On the surface, iBoy is another one of many movies about a teen acquiring superpowers due to some weird accident. Or, from another angle, the story of someone who acquires super-hacking mental powers. But there is something about the scale of iBoy, the perspective on life in London it conveys, that makes the movie appealing, even memorable.
The set-up barely makes the level of scientific plausibility - Tom gets shot in the head while he's running and talking on his smartphone - and he survives with some smart bits of the phone embedded in his brain. This gives him the power to hack into any phone at will, and a little more than that when needed, with no equipment at hand other than his brain.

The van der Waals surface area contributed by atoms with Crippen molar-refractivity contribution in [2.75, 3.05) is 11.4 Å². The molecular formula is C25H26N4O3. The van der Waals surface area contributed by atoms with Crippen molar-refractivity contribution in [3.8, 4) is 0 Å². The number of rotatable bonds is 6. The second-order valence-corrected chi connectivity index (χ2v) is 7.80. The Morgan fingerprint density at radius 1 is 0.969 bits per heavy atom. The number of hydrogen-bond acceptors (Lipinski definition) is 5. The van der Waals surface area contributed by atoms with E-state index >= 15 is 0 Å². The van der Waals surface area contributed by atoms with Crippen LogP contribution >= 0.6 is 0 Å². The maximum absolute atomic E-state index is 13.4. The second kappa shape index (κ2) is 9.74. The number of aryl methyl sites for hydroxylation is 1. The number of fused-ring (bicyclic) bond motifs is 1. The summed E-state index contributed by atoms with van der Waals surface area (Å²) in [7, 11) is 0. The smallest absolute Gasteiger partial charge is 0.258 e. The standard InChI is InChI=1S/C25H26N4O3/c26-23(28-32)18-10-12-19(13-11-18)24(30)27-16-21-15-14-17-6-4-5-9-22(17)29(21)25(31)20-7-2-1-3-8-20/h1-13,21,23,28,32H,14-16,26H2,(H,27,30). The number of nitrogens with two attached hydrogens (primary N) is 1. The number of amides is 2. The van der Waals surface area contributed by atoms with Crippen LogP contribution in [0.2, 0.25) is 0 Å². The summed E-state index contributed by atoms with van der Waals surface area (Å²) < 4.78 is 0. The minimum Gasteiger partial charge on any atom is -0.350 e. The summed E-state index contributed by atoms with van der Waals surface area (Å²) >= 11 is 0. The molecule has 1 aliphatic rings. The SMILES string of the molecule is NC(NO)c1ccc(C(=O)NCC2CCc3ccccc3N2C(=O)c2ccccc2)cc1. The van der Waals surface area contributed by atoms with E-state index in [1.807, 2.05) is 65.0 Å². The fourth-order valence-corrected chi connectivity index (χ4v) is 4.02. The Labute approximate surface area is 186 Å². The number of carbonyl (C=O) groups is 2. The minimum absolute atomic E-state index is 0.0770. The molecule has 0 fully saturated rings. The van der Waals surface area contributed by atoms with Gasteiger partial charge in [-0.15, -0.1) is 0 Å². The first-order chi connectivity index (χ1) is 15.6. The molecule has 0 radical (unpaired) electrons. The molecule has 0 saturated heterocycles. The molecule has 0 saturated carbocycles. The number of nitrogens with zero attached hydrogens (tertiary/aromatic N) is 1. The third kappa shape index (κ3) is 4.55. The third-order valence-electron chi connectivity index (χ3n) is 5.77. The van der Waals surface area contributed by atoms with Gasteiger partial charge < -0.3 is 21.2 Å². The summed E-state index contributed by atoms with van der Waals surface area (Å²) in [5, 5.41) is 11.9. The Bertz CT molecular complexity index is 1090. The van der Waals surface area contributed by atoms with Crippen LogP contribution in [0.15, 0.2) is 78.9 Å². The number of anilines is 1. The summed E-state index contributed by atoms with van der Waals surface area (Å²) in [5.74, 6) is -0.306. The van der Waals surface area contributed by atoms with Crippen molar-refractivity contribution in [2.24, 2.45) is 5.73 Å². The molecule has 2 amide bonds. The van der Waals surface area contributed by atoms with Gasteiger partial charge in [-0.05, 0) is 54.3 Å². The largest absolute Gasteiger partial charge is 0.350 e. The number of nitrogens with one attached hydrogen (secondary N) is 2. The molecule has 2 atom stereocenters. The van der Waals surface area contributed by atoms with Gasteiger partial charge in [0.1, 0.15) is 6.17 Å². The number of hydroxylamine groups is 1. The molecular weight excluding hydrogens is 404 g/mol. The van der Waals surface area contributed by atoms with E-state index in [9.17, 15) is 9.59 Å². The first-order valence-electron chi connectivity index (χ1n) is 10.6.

The setting is an "estate" - what we would call a project or a neighborhood in the U.S. - where Tom interacts with bullies, a friend (more or less), a girl he really likes, his grandmother (with whom he lives) and ultimately a resourceful and intelligent crime boss. These ingredients don't sound like much, but put together they make an at times compelling story, lifted throughout by strong acting.
Rory Kinnear (James Bond movies) as the crime boss, Jordan Bolger (Peaky Blinders) as the friend, and Maisie Williams (playing a character equivalent in many ways to her Arya in Game of Thrones) were especially fine. Bill Milner offers just the right mix of vulnerability and power as Tom. And it was good to see Miranda Richardson looking good as grandma.
iBoy stops just short of Tom's powers expanding to the point where he can rule the world, or destroy buildings or stadia with a single revved-up thought. And that's all to the good. Keep it in the neighborhood and you can't go wrong.